In order for an injury to be healed by regeneration, the cell type that was destroyed will replicate. This process occurs by use of a cellular framework along which to grow known as collagen. Collagen is the main component of all connective tissue that guides cell growth. It continues to exist even when the cells around it are damaged.
The existing cells replicate, using the collagen framework as a guide, eventually bringing the damaged area of the body back to normal. After regeneration is complete, the damage to the original cell area is undetectable. Ultimately, a scar made of collagen containing a small number of assistive healing cells is left.
Ho’oponopono is an ancient Hawaiian practice of reconciliation and forgiveness. It is defined as mental cleansing in which relationships are set right through prayer, discussion, confession, repentance, and mutual restitution and forgiveness. Traditionally, ho’oponopono is practiced by healing priests or kahuna among family members. Modern versions are performed within the family by a family elder, or by the individual alone.
Ho’o is the equivalent of the English “to”. It creates a verb from the noun pono, which is defined as goodness, uprightness and morality. Ponopono is defined as to put right, correct, revise, adjust, amend, regulate, arrange, rectify, tidy up, or make orderly.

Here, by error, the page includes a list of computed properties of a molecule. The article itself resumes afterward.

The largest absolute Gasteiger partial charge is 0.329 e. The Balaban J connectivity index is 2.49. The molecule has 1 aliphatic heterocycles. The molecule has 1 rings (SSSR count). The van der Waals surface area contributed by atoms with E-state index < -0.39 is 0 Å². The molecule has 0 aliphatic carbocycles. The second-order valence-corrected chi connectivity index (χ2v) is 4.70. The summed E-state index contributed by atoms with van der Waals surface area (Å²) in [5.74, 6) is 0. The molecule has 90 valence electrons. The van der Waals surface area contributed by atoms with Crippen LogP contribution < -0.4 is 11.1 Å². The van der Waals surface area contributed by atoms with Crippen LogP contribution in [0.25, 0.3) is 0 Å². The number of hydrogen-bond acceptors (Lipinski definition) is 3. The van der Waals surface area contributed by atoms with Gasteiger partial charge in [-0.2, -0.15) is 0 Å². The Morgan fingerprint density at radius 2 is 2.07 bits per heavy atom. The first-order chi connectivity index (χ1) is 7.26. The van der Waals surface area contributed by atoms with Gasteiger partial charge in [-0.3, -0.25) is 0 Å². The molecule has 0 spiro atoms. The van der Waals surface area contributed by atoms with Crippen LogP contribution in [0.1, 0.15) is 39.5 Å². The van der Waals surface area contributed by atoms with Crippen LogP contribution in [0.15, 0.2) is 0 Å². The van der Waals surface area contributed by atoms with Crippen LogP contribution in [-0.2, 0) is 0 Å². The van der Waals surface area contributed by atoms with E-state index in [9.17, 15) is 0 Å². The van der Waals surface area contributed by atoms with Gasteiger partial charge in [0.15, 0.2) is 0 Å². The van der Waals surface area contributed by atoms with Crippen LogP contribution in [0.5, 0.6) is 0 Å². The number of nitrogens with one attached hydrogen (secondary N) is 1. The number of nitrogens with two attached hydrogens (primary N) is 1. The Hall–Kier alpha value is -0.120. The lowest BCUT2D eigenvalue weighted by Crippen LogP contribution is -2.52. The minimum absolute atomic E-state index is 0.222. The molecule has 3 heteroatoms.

The process begins as a statement of the problem is made, and the transgression discussed. Participants are expected to work problems through and cooperate, not hold fast to the fault. One or more periods of silence may be taken for reflection on the entanglement of emotions and injuries. Everyone’s feelings are acknowledged, then confession, repentance and forgiveness take place. Everyone releases each other, letting go. They cut off the past and together close the event with a ceremonial feast called pani, which often includes eating limu kala or kala seaweed, symbolic of the release.
In the late 20th century, courts in Hawaii began to order juvenile and adult offenders to work with an elder who would conduct ho’oponopono for their families, as a form of alternative dispute resolution. The ho’oponopono is conducted in the traditional way, without court interference, with a practitioner picked by the family from a list of court approved providers. Some native practitioners provide ho’oponopono to clients who otherwise might seek family counseling.
Cymatic therapy is a scientifically unsupported alternative medicine technique using acoustic waves which was developed in the 1960s by Sir Peter Guy Manners. It is based on the assumption that human cells, organs, and tissues have each a natural resonant frequency which changes when perturbed by illness.
Starting in the sixth century BC, Greek philosopher Pythagoras was the first to use music to heal a person’s body and emotions. During the eighth century, German scientist Ernst Chladni proved that sound does affect matter. Chlandi, the father of acoustics showed that as he drew a bow across the edge of a metal plate covered with sand, the sand moved and formed geometric patterns.